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VJP title Utamaro print showing

 

 

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Utagawa Kunimasu (active c. 1834-1852)

 

Kunimasu kanji Utagawa Kunimasu (formerly Sadamasu; active late 1820s-early 1850s) was said to be a wealthy real estate owner in the Semba district of Osaka who developed his own school of printmaking. He was a fine artist who has been credited with developing the fully mature Osaka style of chûban format actor bust portraits (ôkubi-e, or "large head prints"), designing his first example around 1837. (The earliest known single-sheet chûban in a well-developed Osaka style were designed by Shôkôsai Hanbei (active c. 1795-1809), two full-length designs published in 9/1799.) Prints by Kunimasu are encountered less often than those by many other Osaka artists, although they are not rare. He was a friend and patron of Hirosada and various other artists. Hirosada seems to have considered Kunimasu his teacher, or at least a significant collaborator, although the Edo master Kunisada (1786-1865) played a more important role as a teacher to both these artists. Hirosada traveled to Edo around 1826-27 to study with Kunisada, and Kunimasu followed around 1830; they returned together to Osaka in 1834. In 1852 both Kunimasu and Hirosada revisited Edo and collaborated on a series of half-length actor portraits by Kunisada titled Edo murasaki gojûyonchô ("Fifty-four Chapters of Edo Purple"). After this trip Kunimasu apparently gave up print design for painting.


  Kunimasu Seisuiki

Along with Hirosada, who was the most important and prolific mid-nineteenth century printmaker in Osaka, Kunimasu explored the psychology and emotions portrayed by actors on the kabuki stage. Hirosada took this approach to its greatest extent in mid-nineteenth century Osaka printmaking, expressing the psychology of stage performance through powerful and varied physiognomies and vivid or unusual placements of the figures in his compositions. It was one of Hirosada's important contributions to ukiyo-e, and Kunimasu played a role in developing this approach toward actor portraiture.

An example by Kunimasu is shown above, a chûban triptych without a publisher's mark, possibly indicating that the wealthy Kunimasu paid for or subsidized the production himself. The scene depicts, right to left, the actors Jitsukawa Ensaburô I as Heiji Kagetaka, Ichikawa Shikô I as Kajiwara Genta Kagesue, and Arashi Sanemon IX as Koshimoto Chidori in the play Hiragana seisuiki ("Simple Chronicle of the Fortunes of the Heike and Genji"), performed in 5/1848 at the Wakadayû Theater, Osaka. The design bears the series title Hincho gishiden ("Tales of Honor and Fidelity in Our Country") and is signed Sadamasu aratame Kunimasu ("Sadamasu changing to Kunimasu"), indicating that by including the character Kuni, he was changing his studio name in honor of his teacher Utagawa Kunisada's name change four years earlier in 1844 (from Kunisada to Toyokuni). The play was based on the medieval tale (called the Genpei seisuiki) of the wars between the Heike and Genji clans in 1184. Chidori was a maid in the Kajiwara family who loved Genta, but his younger brother Kagetaka also loved her. Genta is disowned by his mother when he is accused by Kagetaka of cowardice in battle, and he runs off with Chidori, who later becomes a courtesan named Umegae as she tries to support her lover in exile. (For another scene from this play, see the diptych on the Hirosada page.)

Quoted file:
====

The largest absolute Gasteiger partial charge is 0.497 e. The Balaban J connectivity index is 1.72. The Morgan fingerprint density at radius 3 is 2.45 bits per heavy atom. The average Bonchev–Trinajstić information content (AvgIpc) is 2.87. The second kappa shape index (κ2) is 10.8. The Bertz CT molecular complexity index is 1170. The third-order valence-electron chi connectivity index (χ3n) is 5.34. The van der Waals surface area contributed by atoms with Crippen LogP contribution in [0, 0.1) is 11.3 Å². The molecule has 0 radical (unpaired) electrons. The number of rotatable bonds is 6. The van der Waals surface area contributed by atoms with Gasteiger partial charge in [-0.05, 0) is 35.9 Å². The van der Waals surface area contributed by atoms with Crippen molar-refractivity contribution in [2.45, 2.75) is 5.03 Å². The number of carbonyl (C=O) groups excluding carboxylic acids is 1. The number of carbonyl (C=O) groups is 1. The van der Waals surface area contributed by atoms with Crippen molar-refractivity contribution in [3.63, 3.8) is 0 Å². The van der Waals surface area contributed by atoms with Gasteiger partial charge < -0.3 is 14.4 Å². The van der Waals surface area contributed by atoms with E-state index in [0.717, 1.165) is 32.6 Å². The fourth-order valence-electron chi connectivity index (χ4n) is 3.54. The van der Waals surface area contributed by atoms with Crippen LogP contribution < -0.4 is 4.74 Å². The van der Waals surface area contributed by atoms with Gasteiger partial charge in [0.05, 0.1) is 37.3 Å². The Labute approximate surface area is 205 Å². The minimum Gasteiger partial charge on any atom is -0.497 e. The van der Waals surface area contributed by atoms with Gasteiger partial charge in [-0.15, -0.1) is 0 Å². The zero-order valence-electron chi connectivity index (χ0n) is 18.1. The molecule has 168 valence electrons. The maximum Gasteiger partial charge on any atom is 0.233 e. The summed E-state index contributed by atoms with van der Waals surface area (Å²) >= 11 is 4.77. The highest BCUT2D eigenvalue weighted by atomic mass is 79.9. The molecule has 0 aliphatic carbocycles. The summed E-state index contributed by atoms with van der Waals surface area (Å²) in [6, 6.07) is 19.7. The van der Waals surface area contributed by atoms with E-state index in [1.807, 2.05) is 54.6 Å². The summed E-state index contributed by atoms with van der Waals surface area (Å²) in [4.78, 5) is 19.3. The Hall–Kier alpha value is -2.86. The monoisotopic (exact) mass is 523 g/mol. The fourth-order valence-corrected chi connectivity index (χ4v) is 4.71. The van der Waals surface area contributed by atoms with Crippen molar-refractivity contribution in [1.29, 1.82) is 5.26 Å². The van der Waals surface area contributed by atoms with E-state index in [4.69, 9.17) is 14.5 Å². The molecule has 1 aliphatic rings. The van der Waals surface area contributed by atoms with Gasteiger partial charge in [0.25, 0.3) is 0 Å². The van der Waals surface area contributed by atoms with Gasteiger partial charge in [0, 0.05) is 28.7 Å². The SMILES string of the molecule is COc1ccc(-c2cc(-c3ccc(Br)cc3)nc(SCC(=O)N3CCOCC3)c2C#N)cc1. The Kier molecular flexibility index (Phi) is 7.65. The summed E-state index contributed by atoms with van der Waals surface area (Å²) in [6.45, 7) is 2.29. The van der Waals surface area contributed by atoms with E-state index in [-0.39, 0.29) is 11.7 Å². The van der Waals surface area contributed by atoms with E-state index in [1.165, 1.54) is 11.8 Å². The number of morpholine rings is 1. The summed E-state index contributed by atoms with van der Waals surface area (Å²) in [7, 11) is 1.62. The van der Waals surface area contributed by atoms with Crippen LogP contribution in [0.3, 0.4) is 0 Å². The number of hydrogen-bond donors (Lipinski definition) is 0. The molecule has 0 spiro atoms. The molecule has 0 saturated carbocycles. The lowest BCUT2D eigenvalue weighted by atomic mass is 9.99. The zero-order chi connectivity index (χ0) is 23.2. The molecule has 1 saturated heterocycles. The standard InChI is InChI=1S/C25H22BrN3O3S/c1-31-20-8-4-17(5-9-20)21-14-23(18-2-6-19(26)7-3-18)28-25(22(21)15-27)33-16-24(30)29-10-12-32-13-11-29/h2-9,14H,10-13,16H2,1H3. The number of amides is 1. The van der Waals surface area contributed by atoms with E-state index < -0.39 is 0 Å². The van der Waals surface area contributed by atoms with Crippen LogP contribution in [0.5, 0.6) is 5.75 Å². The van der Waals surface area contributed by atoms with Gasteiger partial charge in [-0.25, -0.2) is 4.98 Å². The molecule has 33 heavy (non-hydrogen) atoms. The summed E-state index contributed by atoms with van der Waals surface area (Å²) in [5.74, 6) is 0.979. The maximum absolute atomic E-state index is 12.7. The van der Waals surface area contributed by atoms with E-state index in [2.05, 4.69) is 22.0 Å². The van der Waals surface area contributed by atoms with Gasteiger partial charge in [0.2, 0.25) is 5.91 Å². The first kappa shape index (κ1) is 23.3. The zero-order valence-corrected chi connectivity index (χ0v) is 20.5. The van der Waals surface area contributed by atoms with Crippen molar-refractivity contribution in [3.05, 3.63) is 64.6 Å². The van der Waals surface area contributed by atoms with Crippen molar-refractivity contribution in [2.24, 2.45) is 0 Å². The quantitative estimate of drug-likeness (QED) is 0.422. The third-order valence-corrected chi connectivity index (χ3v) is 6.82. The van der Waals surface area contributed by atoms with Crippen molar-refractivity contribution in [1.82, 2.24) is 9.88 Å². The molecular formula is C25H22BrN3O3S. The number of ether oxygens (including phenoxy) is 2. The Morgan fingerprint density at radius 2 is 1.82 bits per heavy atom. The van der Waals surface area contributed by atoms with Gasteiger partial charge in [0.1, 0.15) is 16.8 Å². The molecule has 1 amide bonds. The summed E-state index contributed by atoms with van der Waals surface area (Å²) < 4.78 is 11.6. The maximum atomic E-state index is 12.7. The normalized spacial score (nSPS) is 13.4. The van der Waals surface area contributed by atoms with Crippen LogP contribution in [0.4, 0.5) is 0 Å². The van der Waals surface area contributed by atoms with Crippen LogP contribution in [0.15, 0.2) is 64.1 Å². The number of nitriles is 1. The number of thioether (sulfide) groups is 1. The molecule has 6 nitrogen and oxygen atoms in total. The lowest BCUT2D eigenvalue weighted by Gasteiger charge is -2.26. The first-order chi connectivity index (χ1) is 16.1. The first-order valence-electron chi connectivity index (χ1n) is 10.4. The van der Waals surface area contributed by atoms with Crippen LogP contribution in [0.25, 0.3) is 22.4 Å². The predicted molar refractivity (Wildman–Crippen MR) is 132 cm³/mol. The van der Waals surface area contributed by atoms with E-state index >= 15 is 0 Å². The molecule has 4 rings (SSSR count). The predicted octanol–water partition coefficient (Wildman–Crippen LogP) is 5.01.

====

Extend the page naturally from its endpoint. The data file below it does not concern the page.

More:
Kunimasu's triptych presents an expressive tableaux of the lovers separated by the rival brother, whose figure is closer to the picture plane than the other two figures. The printing was in the deluxe style. Metallic pigments, mica, embossing, and pattern-burnishing were used along with gradated shading, especially on the left and right sheets where intricate design motifs were enhanced with delicate variations of hue (see Kunimasu Details). Specimens such as this triptych offer evidence of the remarkable technical skills of Osaka carvers and printers. There is a spirit of mastery in the precision and finely tuned control that these artisans employed as they translated the artist's drawings and color indications into prints. Such works of art are among the gems of ukiyo-e. © 1999-2001 by John Fiorillo

BIBLIOGRAPHY

  • Halford, A. & G.: The Kabuki Handbook. Rutland VT: Tuttle, 1956, pp. 52-62.
  • Keyes, R.: Hirosada - Osaka Printmaker, Long Beach 1984, pp. 13-14, 22-23, and notes 24-25.
  • Keyes, R. and Mizushima, K.: The Theatrical World of Osaka Prints. Philadelphia Museum of Art, 1973, p. 234.
  • Leiter, S.: The Kabuki Encyclopedia. Westport: Greenwood, 1979, pp. 120-121.
  • Tsubouchi Memorial Theatre Museum (commentaries by S. Matsudaira): Kamigata Prints in the Former Period: Part I, Vol. 4. Tokyo 1995, pl. 4-011 and 4-012.
  • Van Doesburg, J.: "Utagawa Sadamasu, Creator of the Osaka Chûban Style," in: Andon, Vol. 36, no. 4, 1989, pp. 111-120 and fig. 3.
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